Star Wars Robots. No doubt, the best known film robots of all time have got to be those two from the ultimate sci-fi classic space opera, Star Wars (though technically speaking, all robotic entities in Star Wars are exclusively referred to as droids). The words droid and robot mean generally the same thing, but the official definition of a droid is “a mechanical being with a self-aware consciousness, distinguishable from a computer by having a self-contained method of locomotion.”
Star Wars’ Cybot Galactica Design Team Operations Manual describes a star wars robot or to be more exact, a "'droid" as “a mechanical and/or electronic construct designed and put into service to assist organic life." Indeed, in the Galactic Empire where the sci-fi phenomenon is set, these robotic droids can be seen everywhere, obediently serving their owners, who are usually humans or humanoid creatures.
In the series, droids are presented as generally obedient, mathematically precise machines capable of great memory recall, which make them suitable for many jobs. Many of the less advanced models, however, completely lack independent thought, rendering them nothing more than basic and sometimes quite ineffective servants.
On one hand they are easy to control, on the other, they are aren’t completely autonomous, leading their designers to face one glaring paradox—make the droids highly intelligent and risk rebellion, or keep the droids dependent and highly ineffectual.
Some important droid models shown in the movie are assassin droids, meant to kill specific targets, astromech droids, mobile multi-role droids for use in hyperspace navigation, battle droids with low artificial intelligence for combat, medical droids, torture droids, pilot droids, and of course, protocol droids, for use in diplomatic affairs. Two of these droids are world-renown and very much loved, R2-D2, an astromech droid and C-3PO, a protocol droid.
Manufactured by Industrial Automaton, R2-D2 is a spunky and adventurous R2 series astromech. He has a cylindrical frame containing sensors, several arms, and extendable tools that could be used for a variety of functions, such as starship repair, flight, and hologram projections. R2-D2 is built to walk on two legs or roll across the ground using a third leg. Due to its excellent design, this model series is one of the most sought after droids in the galaxy.
In the filming of the original Star Wars, two R2D2 models were used, one that could walk on three legs and controlled by remote and another one worn by British actor Kenny Baker. The rest were stunt models that manipulated by puppet strings or wires. R2-D2's voice effects were created by sound designer Ben Burtt with an ARP 2600 analog music synthesizer. He also used his own vocalizations for additional texture. Artoo as he is sometimes called is one of the best loved of all the Star Wars robots.
Star Wars robot C-3PO is a humanoid protocol droid designed especially to interact with organics or sentients, beings with the ability to speak, reason and use tools. C-3PO was programmed mainly for etiquette and protocol, assisting with the customs and translations of different cultures so that intergalactic meetings could run smoothly, hence his fluency in over six million forms of communication. With his fussy and worry-prone personality, he is the complete opposite of R2-D2, making the two of them a delight to watch onscreen.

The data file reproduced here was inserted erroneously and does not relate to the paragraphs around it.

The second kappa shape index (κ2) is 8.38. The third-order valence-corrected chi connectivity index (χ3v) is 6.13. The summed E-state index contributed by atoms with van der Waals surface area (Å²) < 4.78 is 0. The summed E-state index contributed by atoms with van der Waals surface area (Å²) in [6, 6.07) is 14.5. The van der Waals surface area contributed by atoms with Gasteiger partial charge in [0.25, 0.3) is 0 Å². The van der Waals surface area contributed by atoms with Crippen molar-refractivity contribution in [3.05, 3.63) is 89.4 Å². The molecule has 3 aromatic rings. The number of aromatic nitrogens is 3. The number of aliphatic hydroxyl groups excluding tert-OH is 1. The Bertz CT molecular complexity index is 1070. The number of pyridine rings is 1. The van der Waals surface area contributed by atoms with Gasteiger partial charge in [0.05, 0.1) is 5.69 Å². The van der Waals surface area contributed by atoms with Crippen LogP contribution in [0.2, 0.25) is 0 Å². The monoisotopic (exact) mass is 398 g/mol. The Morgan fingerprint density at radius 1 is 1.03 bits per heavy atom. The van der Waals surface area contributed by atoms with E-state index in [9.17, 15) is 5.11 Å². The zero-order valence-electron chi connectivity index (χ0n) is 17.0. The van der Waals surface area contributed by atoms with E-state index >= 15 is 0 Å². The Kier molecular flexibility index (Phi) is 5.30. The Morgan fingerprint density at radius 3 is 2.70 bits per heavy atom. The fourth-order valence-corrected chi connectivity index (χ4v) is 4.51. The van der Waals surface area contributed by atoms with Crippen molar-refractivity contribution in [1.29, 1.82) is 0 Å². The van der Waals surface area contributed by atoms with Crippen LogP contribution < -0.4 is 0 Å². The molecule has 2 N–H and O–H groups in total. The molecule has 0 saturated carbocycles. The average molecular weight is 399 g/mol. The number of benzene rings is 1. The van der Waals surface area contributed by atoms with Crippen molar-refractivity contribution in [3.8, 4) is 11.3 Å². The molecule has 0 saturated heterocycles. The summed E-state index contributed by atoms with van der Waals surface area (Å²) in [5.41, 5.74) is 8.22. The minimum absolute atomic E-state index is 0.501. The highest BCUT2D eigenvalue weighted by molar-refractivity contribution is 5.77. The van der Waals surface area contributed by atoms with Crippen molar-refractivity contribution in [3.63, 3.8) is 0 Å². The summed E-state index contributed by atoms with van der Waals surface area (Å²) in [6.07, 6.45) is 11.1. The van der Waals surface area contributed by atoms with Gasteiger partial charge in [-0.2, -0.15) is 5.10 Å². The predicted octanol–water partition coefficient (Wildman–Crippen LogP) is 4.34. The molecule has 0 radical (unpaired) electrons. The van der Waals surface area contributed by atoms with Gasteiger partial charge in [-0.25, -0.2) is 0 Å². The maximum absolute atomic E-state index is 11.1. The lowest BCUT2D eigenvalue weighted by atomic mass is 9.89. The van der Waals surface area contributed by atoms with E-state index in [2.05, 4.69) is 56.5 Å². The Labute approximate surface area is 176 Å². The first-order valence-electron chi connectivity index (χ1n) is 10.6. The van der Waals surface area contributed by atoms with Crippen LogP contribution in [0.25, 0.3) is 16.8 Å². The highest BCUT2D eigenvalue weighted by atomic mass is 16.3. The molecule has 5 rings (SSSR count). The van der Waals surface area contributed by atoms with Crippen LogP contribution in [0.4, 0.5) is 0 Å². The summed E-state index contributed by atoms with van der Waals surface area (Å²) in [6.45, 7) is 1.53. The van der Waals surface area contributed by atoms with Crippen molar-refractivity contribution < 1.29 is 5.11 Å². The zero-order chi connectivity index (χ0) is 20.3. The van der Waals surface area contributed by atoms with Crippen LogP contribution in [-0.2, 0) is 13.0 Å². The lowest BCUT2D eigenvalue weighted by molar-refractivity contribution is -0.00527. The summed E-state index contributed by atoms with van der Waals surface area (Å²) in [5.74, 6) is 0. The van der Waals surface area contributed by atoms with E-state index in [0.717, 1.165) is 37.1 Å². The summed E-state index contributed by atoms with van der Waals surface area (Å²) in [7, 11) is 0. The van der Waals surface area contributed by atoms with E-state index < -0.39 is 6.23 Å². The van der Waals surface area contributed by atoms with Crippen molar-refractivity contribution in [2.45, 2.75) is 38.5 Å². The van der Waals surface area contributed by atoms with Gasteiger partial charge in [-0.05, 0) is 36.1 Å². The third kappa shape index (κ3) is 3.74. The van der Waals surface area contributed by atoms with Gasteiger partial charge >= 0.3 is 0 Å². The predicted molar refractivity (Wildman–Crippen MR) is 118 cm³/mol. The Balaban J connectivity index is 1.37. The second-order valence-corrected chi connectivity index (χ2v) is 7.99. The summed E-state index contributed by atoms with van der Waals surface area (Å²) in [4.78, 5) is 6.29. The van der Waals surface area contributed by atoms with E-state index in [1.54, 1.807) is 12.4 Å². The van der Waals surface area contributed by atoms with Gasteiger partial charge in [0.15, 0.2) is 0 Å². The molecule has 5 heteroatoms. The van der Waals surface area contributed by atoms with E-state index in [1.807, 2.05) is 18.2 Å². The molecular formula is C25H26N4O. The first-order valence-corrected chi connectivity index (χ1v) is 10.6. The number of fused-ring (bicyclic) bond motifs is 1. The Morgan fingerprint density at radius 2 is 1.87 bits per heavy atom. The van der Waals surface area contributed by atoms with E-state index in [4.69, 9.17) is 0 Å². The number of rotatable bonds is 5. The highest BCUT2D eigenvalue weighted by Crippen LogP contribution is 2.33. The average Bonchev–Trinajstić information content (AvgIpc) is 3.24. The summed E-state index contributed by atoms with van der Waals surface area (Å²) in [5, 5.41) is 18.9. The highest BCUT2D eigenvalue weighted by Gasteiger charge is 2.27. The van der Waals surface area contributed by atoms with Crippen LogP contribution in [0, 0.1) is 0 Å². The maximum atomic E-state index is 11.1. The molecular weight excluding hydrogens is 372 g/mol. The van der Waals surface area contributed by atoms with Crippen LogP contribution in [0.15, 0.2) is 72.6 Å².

The protocol droid was ably played by Anthony Daniels. in all Star Wars films. In Episode I, a skeletal C-3PO model was controlled by a puppeteer and Daniels provided the voice-over. The puppeteer was later digitally removed in post-production. For Episode II, Daniels took over puppeteering duties, but these scenes were deleted and replaced with his voice-overs. For subsequent episodes, Daniels wore the suit during principal photography and also provided the voice-over. Daniels said more than once that although uncomfortable in the suite, especially when filming on the deserts of Tunisia, he loved playing the part. And about post-Star Wars events, "It’s been a bit of a privilege to be able to be a part of so many things."
Like many Star Wars fans, R2-D2 is one of my favorite Star Wars robots of all time. With all those tools packed in him he seems just about the perfect little assistant. He doesn’t speak the human language, but the bleeps and chirps he emits seem to convey perfectly what he wants to say. As a result of this robotic spunk and resourcefulness, R2-D2 is a hero an average of three times per episode. Comparatively, C-3PO seems the overly fussy, annoying nanny, and I admit I like R2-D2’s laidback attitude much better. I’d have to say though that I find C-3PO’s back story much more interesting, having been rebuilt piece by piece by a young Anakin Skywalker. In this context he becomes less irritating and more endearing. In any case, Star Wars wouldn’t be Star Wars without either of them: Two ordinary astromech and protocol droids designed simply to serve their owners, and ultimately end up saving the galaxy countless times.
Now there were hundreds of other Star Wars robots in the series, but R2D2 and C3PO were the stars and the best loved of all.